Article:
"A simple story that has been spiced up in a new recipe."
Felicia’s Journey is the kind of film that invites you to settle down and enjoy it for all the wrong reasons. It appears to be one thing and takes you on a different route altogether. With a few turns, you’ll be wondering how you ever got there.The story is the journey of Felicia (Elaine Cassidy) a young Irish girl who has left her home to search for her lover in England. Crossing the Irish Sea, Felicia sets out knowing only that he has gone to work as a labourer in a lawnmower factory. Along her way, she comes across middle aged Joseph Ambrose Hilditch (Bob Hoskins). This round-faced curious man is a catering supervisor in a factory, with a passion for food. We are invited several times into his home to observe his eccentricity as he watches a videotape of a 1950’s television-cooking program as he prepares his meal.
Intertwining portraits of the characters lives, there is a contrast of the two environments. The story delicately moves back and forth Felicia’s life in Ireland to the industrial England. This at times annoying shift from present to past and back again, pieces the story together. We learn that Ambrose Hilditch is not the cuddly old man he appeared to be. He drives around in his Green Morris Minor picking seemingly lost girls on their journey.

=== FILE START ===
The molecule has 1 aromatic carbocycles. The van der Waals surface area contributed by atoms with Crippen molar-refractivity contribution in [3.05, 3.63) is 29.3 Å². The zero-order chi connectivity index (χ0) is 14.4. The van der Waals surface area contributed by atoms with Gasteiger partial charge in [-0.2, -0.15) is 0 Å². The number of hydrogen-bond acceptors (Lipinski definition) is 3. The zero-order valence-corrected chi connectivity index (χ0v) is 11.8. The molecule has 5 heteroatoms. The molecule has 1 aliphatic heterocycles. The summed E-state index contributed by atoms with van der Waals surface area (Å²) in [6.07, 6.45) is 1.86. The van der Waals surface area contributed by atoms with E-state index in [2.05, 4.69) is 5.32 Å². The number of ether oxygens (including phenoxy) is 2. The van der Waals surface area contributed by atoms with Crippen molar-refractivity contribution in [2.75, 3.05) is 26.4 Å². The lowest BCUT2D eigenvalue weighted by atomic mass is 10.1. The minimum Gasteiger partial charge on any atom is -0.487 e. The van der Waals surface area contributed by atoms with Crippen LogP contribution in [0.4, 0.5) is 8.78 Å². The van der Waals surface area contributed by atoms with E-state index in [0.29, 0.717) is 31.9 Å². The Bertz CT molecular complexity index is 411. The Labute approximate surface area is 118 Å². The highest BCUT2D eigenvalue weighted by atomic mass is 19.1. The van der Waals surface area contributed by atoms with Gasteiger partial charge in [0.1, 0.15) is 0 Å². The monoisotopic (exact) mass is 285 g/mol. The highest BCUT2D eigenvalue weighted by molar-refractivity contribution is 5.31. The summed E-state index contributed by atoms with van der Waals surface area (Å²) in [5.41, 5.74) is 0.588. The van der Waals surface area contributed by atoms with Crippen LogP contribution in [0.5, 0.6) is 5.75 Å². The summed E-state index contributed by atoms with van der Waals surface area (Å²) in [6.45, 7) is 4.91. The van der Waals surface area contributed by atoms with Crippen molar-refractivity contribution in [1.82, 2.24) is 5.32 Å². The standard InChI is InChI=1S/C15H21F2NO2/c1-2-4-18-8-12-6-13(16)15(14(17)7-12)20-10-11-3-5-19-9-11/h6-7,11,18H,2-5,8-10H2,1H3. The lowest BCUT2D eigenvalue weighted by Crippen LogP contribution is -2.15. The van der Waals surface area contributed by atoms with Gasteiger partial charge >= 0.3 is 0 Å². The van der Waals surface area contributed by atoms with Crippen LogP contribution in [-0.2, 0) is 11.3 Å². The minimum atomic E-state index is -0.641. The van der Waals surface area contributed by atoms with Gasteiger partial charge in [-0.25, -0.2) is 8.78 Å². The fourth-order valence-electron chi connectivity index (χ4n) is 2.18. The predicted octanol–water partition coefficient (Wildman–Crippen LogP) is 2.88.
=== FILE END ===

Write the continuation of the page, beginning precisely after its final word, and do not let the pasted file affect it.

Just when you think Felicia is close in finding her lover, Hilditch steps in to make things a little interesting and set you on another journey altogether. Elaine Cassidy beautifully identifies the lost traveler with a suffocating sense of innocence that invites trouble. The story works because it’s plausible. The characters are real, and Cassidy delivers a very believable young innocent girl with an Irish charm.At times frustrating, William Trevor’s story manages to keep you in your seat. If you start to yawn, bare with it - this is a simple story that has been spiced up in a new recipe with a dash of mystery and deceit. You’ll be compelled by Felicia’s innocence, moved by the Irish soundtrack and laugh at the somewhat disturbed efforts of Hilditch. (Irene Gabra--filmnet.org.au)